This film has earned more than its share of notoriety, for at least
(1) It is rated on the very bottom of IMDb's all-time worst list
with a cumulative score of 1.1/10. Nearly 88% of the 11,000 voters
have awarded it the minimum score of 1/10.
(2) Critics hated it just as much as the IMDb crowd. Metacritic
estimated the average review to be 7 points on a 100-point scale,
which is worse than 1/2 of a star on a five star scale. Rotten
Tomatoes reports that 95% of the reviews were negative. I read all of
the other 5% and can report that they were not very enthusiastic
either. More than one critic said it was below Paris Hilton's dignity
which, if you think about it, must bring it quite close to the cinematic
equivalent of absolute zero.
(3) It was released theatrically in 111 theaters and grossed a
whopping $27,000, a result so anemic as to incite a riot among theater
owners, who blew it out after the opening weekend. It averaged $249
per theater for the three-day run. Assuming a standard five screenings
per day and eight bucks per ticket, that works out to two people per
To be honest, it is not nearly bad enough to have earned such
critical and box office opprobrium. It is a predictable, 1980s-style
youthploitation comedy, to be sure, but it is not significantly worse
than other similar recent efforts like Good Luck, Chuck or The
Heartbreak Kid, which are rated 5.5 and 5.9 at IMDb.
A guy in his mid twenties has been dreaming about his first grade
sweetheart (Paris, the hottie) for two decades, and moves back to his
home town to meet her. As it turns out, she has been thinking of him
as well, and would love to give romance a try, but she has resolved
not to get laid until she can muster up a boyfriend for her ugly best
friend (the nottie), who was also in their first grade class, and is
still just as virginal as she was back then. It is thus incumbent upon
our hero to get the nottie cleaned up and into the dating scene so
that he can woo the hottie. You have probably already figured out that
the cleaned-up nottie turns out to be pretty durned hot herself and
... well, you get the picture.
In addition to those three stock characters, the film has a fourth
stereotype, the hero's nerdy best friend who dispenses bad advice
freely, as previously played in many raunchy 1980s youthploitation
comedies by Curtis "Booger" Armstrong. The Booger role in this film is
essayed by a guy named The Greg Wilson. That's not a misprint. His
first name is The. Well, not really, but this is Hollywood, playing by
SAG union rules, which work just like the Highlander law: there can be
only one. I guess the one available Greg Wilson union card was taken,
so our boy first tried out the nondescript moniker of Greg D. Wilson,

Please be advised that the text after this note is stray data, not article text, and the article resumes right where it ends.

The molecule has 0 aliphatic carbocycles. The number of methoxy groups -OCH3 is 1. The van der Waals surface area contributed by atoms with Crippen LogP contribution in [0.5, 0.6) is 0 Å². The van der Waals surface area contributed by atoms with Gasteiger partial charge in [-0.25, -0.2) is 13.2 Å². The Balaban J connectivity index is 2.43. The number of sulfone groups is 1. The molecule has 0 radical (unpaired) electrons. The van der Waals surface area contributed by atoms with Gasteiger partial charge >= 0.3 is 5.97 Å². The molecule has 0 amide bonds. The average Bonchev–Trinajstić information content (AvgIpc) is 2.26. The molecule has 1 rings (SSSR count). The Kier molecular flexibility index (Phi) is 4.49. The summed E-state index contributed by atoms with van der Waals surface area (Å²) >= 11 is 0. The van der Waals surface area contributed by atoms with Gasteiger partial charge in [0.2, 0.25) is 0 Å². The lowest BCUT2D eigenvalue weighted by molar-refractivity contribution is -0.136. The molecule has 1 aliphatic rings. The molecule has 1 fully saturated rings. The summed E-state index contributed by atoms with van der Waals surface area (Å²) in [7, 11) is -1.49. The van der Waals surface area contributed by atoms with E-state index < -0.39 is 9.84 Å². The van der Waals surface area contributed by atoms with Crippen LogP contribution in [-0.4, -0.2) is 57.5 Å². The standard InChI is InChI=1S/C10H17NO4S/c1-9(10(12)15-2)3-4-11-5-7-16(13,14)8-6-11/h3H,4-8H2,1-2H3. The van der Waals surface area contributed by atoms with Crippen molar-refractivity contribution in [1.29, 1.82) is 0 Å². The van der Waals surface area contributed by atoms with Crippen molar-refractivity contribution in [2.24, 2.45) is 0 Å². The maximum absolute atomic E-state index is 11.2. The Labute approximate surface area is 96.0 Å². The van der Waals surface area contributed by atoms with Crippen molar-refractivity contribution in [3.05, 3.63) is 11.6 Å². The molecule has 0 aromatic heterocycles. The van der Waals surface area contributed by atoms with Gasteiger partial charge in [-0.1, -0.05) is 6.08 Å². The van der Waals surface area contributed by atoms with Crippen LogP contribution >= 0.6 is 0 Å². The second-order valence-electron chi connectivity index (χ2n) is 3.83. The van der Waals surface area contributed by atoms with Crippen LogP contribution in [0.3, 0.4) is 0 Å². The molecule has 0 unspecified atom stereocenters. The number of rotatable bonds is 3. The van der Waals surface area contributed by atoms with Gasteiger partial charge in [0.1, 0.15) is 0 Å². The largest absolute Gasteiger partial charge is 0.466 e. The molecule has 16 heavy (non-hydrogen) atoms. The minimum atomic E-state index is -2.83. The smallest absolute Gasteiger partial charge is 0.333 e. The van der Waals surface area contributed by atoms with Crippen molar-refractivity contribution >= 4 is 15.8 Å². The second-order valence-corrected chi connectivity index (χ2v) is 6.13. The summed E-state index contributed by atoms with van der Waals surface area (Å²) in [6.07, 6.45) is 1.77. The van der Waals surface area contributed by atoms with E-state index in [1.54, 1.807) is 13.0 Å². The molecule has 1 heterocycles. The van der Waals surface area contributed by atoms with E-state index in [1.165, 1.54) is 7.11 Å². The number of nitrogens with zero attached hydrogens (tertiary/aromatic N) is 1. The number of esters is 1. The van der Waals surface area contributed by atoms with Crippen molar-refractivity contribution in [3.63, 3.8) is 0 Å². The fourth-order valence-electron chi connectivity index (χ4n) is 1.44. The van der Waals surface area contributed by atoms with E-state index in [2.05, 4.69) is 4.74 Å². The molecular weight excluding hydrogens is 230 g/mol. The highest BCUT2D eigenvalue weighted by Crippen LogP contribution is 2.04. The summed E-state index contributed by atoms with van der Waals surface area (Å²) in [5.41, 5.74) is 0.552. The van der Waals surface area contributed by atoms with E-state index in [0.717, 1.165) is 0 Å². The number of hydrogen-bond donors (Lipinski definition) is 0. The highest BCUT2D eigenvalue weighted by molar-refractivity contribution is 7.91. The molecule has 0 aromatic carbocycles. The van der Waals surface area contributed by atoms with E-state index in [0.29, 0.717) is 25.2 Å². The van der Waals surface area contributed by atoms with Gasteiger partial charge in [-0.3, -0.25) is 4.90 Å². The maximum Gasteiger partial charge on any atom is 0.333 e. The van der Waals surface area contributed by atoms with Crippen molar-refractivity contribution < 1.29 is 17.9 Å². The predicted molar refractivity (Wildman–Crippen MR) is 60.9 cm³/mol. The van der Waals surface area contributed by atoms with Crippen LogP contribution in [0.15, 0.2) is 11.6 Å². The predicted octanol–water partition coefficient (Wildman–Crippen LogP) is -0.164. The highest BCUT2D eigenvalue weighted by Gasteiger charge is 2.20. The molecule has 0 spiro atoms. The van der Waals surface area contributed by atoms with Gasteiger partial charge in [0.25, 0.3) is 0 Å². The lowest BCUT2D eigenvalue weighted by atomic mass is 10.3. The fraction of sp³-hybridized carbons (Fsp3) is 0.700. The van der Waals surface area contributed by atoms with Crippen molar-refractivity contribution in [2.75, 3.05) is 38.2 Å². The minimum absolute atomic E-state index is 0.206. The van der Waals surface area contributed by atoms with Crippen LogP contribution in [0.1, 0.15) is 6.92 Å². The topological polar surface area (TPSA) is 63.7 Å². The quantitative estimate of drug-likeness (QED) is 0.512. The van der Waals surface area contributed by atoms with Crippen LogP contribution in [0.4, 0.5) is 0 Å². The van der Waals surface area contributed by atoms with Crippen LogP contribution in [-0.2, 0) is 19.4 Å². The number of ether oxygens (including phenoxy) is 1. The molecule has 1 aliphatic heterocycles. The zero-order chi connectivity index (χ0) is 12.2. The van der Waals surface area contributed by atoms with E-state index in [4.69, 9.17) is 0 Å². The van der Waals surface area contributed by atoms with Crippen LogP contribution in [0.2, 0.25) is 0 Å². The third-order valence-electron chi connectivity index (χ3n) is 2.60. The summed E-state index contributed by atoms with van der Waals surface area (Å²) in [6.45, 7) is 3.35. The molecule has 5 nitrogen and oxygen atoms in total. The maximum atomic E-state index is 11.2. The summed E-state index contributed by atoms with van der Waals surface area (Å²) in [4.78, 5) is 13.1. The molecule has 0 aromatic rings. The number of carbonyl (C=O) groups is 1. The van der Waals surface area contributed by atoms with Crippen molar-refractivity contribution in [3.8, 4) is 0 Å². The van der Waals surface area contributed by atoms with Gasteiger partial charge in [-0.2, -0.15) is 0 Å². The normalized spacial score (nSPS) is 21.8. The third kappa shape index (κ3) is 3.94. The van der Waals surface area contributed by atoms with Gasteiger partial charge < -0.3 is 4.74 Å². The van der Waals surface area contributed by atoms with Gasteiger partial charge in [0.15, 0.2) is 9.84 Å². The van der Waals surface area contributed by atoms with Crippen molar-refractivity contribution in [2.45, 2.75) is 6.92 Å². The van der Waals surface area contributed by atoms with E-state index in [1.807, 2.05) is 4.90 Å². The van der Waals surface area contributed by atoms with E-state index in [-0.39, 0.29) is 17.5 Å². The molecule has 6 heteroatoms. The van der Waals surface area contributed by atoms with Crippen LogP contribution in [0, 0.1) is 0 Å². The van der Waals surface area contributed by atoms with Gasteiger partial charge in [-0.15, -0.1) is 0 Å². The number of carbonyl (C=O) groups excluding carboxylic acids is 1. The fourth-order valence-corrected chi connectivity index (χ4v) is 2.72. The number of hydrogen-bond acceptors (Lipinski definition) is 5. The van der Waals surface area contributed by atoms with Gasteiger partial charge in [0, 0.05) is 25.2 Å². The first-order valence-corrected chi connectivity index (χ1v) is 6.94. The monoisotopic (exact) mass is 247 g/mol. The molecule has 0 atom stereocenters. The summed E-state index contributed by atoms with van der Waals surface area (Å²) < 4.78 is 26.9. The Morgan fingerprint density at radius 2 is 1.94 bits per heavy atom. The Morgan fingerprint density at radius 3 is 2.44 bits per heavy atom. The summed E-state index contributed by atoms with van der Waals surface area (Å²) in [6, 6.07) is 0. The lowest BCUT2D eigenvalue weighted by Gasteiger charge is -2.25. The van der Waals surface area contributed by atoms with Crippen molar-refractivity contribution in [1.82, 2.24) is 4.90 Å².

then settled on the more memorable The Greg Wilson.
The film is just the usual stuff. It's all been done better a score
of times before, but there's nothing so very awful about it except the
fact that it's an R-rated premise cobbled into a PG-13 movie (no
nudity!), so it's sort of tepid pseudo-raunch instead of the real
thing, but it's certainly not a film which can compete with the real
bottom-dwellers for the "worst of all time" trophy. Compared to Manos
or Glam, this seems like Casablanca.
What, then, caused the outpouring of hate? In two words: Paris
Hilton. She starred in the film as the titular hottie, and also acted
as executive producer. In other words, it was basically a vanity
project in which she used her money to showcase her ... um ... talent.
The Hilton Factor worked against the film in two ways:
First, many people just hate Paris Hilton. The vast majority of the
people who voted at IMDB never saw the film at all, and even admit so
in their comments. After all, we know the box office numbers. By the
time the film had accumulated 11,000 votes, it had not been released
on home media, not even on a bootleg, so only 3,000 people had
actually seen it!
Second, even those people who do not hate Paris must acknowledge
that her acting ability and comedic timing are limited, thus causing
this film to be much weaker than it would have been with, for example,
Cameron Diaz in the same role. When people love or hate something
about a new film they tend to act out their passion and assign a 10 or
a 1 before reason prevails.
Mind you, I'm not recommending the film. It's pretty bad. But if
you've been watching HBO regularly for a quarter of a century, you've
probably seen a hundred films as bad or worse. If it had starred
Jessica Alba instead of Paris, it would be rated in the fours or fives
at IMDb, and if it had starred Alba minus some vital items of apparel,
I would be using this paragraph to praise its value as genre